Taking the plunge: the Mutitjulu Tjurpinytjaku Centre
We have always taken an evidence base for our community development work seriously. So when the Telethon Kids Institute released research results in 2006 supporting remote Aboriginal community swimming pools, we put some trepidation about the proposed Mutitjulu pool aside.
We knew the pool would be a particularly difficult project because of the large capital cost and the safety and management considerations. And also because Mutitjulu is within the Uluru – Kata Tjuta National Park — a desert, with limited water by definition.
Then run by 2003 Australian of the Year, epidemiologist Professor Fiona Stanley, the Telethon Kids Institute studied the child health benefits of newly built pools in three remote Western Australian communities from 2001 to 2005. Jigalong in the Pilbara, for one, saw ear disease drop 44 per cent and skin disease 51 per cent.
‘We now have firm evidence that these pools are a great investment, not simply for fun, but for a range of health and social benefits,’ Professor Stanley said.
Meanwhile, Mutitjulu kids were swimming in stagnant waterholes at the base of Uluru. Their families recognised the huge health risk especially as the waterholes were topped up with rare rainfall-water which was polluted with the faeces of climbers. They advocated strongly for a pool, and were willing to pay.
Our cost-benefit analysis fell firmly on the benefit side too when Professor Stanley pointed out the strong link between certain skin sores and later heart and kidney diseases and the connection between ear disease, hearing loss and poor education outcomes.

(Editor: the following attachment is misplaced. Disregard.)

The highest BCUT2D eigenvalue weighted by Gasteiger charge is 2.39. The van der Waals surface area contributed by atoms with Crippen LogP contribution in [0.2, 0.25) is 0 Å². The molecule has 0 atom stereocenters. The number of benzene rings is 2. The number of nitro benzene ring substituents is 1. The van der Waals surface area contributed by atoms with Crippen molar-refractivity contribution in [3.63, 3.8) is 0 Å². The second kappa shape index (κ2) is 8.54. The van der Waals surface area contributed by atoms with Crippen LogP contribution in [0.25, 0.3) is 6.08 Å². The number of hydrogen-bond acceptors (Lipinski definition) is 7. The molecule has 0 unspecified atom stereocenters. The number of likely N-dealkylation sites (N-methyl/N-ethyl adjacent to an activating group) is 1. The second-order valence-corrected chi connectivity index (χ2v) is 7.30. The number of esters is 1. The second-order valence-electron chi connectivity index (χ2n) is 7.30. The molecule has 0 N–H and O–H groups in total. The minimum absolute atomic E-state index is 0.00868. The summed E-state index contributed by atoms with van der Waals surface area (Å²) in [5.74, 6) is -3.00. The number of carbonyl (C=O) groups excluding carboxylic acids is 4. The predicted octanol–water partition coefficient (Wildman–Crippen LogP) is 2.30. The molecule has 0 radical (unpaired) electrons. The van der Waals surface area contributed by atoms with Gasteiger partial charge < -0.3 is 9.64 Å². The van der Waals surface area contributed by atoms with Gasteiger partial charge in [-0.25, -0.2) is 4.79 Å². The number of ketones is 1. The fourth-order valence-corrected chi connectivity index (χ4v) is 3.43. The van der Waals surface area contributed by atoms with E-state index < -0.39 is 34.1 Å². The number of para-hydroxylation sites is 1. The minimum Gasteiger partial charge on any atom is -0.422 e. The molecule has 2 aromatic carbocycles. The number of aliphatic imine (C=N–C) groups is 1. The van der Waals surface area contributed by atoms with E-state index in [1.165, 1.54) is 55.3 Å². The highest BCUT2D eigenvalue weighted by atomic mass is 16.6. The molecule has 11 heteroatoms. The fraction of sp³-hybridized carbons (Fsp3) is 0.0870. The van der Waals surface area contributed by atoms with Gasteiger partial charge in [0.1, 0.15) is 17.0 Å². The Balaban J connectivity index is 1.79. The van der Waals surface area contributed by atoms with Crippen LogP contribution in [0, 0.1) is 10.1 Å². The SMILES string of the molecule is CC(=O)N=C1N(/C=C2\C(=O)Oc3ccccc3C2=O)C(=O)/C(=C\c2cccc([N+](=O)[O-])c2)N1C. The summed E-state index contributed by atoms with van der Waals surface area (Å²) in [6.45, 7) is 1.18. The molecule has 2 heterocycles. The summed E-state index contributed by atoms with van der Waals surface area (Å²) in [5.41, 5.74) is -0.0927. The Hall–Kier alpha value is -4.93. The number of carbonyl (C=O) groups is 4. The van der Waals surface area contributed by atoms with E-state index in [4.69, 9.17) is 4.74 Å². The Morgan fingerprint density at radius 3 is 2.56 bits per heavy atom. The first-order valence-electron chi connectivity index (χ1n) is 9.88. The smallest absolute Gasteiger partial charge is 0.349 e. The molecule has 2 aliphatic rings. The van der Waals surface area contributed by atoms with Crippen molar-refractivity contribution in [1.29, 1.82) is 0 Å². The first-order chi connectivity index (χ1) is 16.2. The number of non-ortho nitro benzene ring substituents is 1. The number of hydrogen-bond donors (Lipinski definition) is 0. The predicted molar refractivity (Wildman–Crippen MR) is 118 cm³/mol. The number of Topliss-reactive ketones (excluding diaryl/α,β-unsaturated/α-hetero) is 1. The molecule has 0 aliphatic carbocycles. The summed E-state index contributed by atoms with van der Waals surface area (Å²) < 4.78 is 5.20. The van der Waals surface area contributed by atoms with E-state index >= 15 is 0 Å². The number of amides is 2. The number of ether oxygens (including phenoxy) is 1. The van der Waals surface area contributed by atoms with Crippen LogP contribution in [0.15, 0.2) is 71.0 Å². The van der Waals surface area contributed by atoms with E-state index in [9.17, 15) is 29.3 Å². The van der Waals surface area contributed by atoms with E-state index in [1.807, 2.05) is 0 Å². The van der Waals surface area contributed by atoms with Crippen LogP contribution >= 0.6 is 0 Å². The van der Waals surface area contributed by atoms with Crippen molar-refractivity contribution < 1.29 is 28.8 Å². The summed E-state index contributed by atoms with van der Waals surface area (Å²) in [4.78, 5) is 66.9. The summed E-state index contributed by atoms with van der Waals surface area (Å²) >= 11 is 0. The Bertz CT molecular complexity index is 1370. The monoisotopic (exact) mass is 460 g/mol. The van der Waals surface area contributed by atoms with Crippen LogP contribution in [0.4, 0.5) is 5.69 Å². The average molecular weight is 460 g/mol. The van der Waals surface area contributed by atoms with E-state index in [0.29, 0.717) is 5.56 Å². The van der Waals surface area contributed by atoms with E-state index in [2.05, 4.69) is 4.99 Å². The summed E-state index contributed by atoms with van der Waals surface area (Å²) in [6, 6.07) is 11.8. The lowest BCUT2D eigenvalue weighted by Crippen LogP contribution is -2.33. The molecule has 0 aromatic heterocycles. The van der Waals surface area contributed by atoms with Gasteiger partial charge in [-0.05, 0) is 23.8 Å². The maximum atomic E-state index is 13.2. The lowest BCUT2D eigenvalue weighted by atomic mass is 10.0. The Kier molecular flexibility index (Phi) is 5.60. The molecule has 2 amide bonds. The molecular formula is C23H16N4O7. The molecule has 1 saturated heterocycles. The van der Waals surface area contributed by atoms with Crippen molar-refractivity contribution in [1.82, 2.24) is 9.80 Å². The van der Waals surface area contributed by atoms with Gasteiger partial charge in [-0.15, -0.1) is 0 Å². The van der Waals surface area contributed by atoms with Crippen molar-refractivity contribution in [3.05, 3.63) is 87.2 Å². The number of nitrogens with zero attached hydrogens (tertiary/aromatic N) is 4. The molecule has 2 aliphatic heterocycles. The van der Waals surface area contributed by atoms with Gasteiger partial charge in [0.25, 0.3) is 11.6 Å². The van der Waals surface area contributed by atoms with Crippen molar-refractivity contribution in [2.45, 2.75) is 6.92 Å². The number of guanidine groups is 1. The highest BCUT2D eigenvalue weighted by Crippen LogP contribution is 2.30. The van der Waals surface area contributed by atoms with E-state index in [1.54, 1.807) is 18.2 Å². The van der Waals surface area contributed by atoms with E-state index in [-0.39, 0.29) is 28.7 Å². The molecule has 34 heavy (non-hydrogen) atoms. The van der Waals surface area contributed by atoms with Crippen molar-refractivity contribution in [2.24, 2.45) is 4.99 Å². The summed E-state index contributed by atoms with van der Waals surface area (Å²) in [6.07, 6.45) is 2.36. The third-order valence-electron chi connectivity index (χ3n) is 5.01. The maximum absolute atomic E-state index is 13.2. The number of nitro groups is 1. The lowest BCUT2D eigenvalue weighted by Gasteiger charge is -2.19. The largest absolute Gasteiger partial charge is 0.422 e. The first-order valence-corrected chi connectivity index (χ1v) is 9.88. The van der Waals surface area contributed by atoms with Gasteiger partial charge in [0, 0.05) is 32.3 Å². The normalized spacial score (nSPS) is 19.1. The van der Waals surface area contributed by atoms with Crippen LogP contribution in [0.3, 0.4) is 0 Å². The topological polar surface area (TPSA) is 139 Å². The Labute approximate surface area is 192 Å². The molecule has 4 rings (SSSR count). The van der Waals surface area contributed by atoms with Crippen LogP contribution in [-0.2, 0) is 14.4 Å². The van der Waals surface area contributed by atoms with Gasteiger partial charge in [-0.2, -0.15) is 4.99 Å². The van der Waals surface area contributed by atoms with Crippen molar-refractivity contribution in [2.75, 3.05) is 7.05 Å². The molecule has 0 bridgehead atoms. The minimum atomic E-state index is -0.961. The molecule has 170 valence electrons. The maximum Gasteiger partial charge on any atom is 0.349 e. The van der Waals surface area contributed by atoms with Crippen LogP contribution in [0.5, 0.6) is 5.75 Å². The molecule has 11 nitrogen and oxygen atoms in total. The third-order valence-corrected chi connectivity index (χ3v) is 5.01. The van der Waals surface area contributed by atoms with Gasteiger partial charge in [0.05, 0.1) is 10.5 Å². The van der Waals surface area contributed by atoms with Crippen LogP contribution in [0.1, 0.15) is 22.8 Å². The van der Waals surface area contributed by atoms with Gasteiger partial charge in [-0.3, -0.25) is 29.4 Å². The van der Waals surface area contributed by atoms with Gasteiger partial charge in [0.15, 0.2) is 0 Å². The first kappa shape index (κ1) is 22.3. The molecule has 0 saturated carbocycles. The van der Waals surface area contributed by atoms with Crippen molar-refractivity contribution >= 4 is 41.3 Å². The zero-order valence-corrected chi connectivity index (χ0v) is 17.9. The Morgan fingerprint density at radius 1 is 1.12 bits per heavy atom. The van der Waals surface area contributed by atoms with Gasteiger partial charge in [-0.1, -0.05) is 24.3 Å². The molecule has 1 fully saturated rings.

Coinciding with the institute’s research findings, the Mutitjulu working group – locals charged with making decisions about the community’s portion of rent from the national park to the traditional owners – decided to put $100,000 to the pool’s construction. It committed another $1.5m to ongoing pool operations. The Aboriginals Benefit Account contributed three million dollars to the construction and the Mutitjulu Foundation associated with the Ayers Rock Resort, 25 kilometres away, made a substantial grant.
‘The kids are really excited today,’ said working group member Judy Trigger at the pool opening in 2013. ‘This is something we’ve worked hard for.’
The working group had helped us to get national park approval, a suitable construction project manager in the Centre for Appropriate Technology Projects, a company to construct the pool that had built pools in South Australia’s remote Anangu Pitjantjatjara Yankunytjatjara Lands, plus an experienced pool operator.
We’d worked together too on local stakeholder engagement. With a ‘Yes School, Yes Pool’ policy in place; for instance, the Mutitjulu primary school principal reported in 2014 attendance up from 66 to 80 per cent. Elderly and disabled locals and their therapists and mothers with babies have made good use of the pool.
In short, the journey has significantly enhanced the Mutitjulu working group’s capacity to work with large amounts of money, delivering huge health and education potential.
In its first summer, the Mutitjulu Tjurpinytjaku Centre, as the locals named it, averaged 35 visits a day and more than 6,500 visits in total. There have been many more since.
We are glad we took the plunge.